The male Rhinoceros is ready for mating between the ages of 7 and 8 years old. However, if there are other males to compete with it can be much older than that before it is able to find females that are receptive to such advances. The bigger and stronger males are the ones that will have the best success when it comes to mating. For females mating can begin from the ages of 5 and 6.
The adult Rhinoceros are loners for the most part but they will find each other for mating. The males are aggressors for it and that doesn’t always get accepted by the females. In fact, it is common for fierce fights to occur between the males and females because the male won’t take no for an answer when it comes to mating. The male usually does get his way and then they will go their separate ways after mating has occurred.
The male will move on to continue looking for other females that he can mate with. The mothers will carry the young calf in her body for a period of time that is from 15 months to 16 months. She will nurse the young with milk from her body for about the first year of life. However, these young offspring are also introduced to plants and grass when they are about a week old. They will feed on it in addition to the rich milk.
The young will stay with their mother for a period of time that can last from 2 years to 4 years. Generally the females are able to stay with their mothers for the longest periods of time. The young males are often run off when they are about 2 years of age. It can be extremely difficult for them to be able to survive out there due to the need to find their own territory.
They will be pushed to the outer rim of the areas because the older and stronger males will already have their stakes at various locations. This can make it very hard for the younger ones to be able to find enough food and water to survive. When the older Rhinoceros with large horns are killed though they are sometimes able to move into those territories.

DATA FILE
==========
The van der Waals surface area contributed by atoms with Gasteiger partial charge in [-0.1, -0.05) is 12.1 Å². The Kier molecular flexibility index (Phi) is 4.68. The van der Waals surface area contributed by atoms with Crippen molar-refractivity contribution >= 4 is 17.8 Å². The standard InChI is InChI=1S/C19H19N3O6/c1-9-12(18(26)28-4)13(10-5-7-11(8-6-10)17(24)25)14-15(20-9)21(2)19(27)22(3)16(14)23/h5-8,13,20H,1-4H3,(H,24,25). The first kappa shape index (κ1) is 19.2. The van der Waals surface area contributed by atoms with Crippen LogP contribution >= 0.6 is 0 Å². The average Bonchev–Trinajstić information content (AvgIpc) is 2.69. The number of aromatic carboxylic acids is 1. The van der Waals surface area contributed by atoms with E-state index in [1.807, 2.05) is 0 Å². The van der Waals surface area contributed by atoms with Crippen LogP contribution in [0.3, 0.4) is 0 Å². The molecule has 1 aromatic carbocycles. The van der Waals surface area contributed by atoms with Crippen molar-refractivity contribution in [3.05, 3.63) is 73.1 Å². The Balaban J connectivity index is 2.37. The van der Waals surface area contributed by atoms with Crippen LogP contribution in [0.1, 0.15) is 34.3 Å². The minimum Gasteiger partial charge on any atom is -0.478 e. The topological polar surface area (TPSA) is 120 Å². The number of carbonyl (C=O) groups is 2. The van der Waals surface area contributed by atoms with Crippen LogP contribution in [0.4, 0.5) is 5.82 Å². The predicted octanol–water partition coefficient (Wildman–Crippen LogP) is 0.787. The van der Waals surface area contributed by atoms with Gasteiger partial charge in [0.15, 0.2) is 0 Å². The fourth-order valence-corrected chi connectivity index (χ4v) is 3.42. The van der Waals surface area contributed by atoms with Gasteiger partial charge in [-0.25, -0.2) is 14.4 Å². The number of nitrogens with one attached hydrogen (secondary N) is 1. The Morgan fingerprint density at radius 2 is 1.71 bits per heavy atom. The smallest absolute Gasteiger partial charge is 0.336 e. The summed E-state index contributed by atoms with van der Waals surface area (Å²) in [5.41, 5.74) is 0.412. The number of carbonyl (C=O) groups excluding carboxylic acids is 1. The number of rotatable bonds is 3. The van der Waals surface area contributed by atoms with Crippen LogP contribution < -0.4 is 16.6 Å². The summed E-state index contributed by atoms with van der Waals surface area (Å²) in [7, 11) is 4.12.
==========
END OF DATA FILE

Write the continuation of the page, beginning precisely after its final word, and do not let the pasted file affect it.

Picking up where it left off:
In spite of being extremely aggressive animals, the female Rhinoceros is very caring and attentive of her young. She seems to thrive on catering to the needs of her young. A great deal of what we understand about Rhinoceros behavior and communication has stemmed from the careful observation of these animals with their young.
The fact that the mother carries the young in her body for more than 1 year and she may keep it with her for several years is a huge problem when it comes to increasing their numbers. The females may take three years to mate again. Sometimes the males will become aggressive and try to kill the young too in order to get the opportunity to mate with the female.
These young Rhinoceros can sometimes fall victim of crocodiles, large cats, and wild dogs out there. The larger they become in size though the better chance they have of survival to adulthood. However, they then face the problems of humans hunting them for their horns. In captivity there are some programs implemented to assist with the dynamics of all of this. They often remove the young from the mother so that she is more willing to mate again. They also have protective measures in place to help ensure the young can thrive and survive.